Economists utterly fail at predicting recessions

There are some things that economists are good at and some that they are not. Art DeVany, an extremely well-known economist, points to economists record at predicting recessions.


The explanation behind the sub-prime mortgage crisis

The government is blaming the banking industry, but it is really government pressure that is responsible for the problems in the industry. It is always amazing to me how government regulation begets more government regulation. Stan Liebowitz has an excellent piece on all this in last week's NY Post:

Most people instinctively understand that such loans are likely to be unsound. But how did the heavily-regulated banking industry end up able to engage in such foolishness?
From the current hand-wringing, you'd think that the banks came up with the idea of looser underwriting standards on their own, with regulators just asleep on the job. In fact, it was the regulators who relaxed these standards - at the behest of community groups and "progressive" political forces.
In the 1980s, groups such as the activists at ACORN began pushing charges of "redlining" - claims that banks discriminated against minorities in mortgage lending. In 1989, sympathetic members of Congress got the Home Mortgage Disclosure Act amended to force banks to collect racial data on mortgage applicants; this allowed various studies to be ginned up that seemed to validate the original accusation.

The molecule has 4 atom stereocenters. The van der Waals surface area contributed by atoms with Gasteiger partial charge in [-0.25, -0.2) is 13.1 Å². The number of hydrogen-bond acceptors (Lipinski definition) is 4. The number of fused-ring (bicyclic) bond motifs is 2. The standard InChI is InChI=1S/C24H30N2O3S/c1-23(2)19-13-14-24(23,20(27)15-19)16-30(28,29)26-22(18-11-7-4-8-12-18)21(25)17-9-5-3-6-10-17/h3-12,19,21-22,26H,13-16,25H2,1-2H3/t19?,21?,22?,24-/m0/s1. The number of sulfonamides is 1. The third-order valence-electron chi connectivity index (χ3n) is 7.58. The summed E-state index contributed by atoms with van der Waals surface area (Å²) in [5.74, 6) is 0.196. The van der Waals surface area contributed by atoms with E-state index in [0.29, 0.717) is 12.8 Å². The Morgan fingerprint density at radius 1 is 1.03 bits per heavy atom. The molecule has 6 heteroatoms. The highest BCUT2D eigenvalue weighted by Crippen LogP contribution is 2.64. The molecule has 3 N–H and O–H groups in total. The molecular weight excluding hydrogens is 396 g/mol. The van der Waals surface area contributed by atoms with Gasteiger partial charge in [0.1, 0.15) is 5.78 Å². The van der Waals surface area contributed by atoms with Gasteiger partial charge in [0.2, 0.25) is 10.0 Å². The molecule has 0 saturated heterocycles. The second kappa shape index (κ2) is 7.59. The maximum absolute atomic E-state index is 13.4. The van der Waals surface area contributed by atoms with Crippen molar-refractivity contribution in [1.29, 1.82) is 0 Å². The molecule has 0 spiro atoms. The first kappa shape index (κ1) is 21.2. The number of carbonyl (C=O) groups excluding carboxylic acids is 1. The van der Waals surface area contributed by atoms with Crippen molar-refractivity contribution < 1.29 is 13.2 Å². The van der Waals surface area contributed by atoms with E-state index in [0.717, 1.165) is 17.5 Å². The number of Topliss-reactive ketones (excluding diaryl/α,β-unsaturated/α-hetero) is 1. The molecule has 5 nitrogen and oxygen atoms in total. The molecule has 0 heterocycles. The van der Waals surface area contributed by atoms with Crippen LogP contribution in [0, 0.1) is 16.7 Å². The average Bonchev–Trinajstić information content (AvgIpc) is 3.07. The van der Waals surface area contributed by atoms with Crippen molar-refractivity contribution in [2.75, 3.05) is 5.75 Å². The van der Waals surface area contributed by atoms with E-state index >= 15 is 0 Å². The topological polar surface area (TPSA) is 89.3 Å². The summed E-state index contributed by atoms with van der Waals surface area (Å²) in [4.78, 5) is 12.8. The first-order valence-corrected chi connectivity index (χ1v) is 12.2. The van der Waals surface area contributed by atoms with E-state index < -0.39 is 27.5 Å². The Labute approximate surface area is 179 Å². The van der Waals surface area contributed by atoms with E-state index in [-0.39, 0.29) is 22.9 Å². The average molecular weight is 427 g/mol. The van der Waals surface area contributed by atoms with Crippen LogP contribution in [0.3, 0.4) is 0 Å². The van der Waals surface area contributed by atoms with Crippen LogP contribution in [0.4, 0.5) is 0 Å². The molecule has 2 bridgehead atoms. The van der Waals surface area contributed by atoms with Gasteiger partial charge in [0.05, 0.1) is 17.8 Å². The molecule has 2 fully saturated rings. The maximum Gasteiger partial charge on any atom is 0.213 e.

In fact, minority mortgage applications were rejected more frequently than other applications - but the overwhelming reason wasn't racial discrimination, but simply that minorities tend to have weaker finances.
Yet a "landmark" 1992 study from the Boston Fed concluded that mortgage-lending discrimination was systemic

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New Op-ed: 'Stimulus' Package Won't Jolt Economy

I have a new op-ed up at Fox News:

There is a lot of hysteria about the economy. Politicians worried about a voter backlash want to show voters that they are willing to do something.

Yet, the White House and Congressional proposal last week to send $100 billion in checks to Americans will not stimulate the economy, only waste taxpayers’ money. Instead of growing the economy as claimed, the expanded unemployment benefits being pushed by Senate Democrats will only shrink it. . . .

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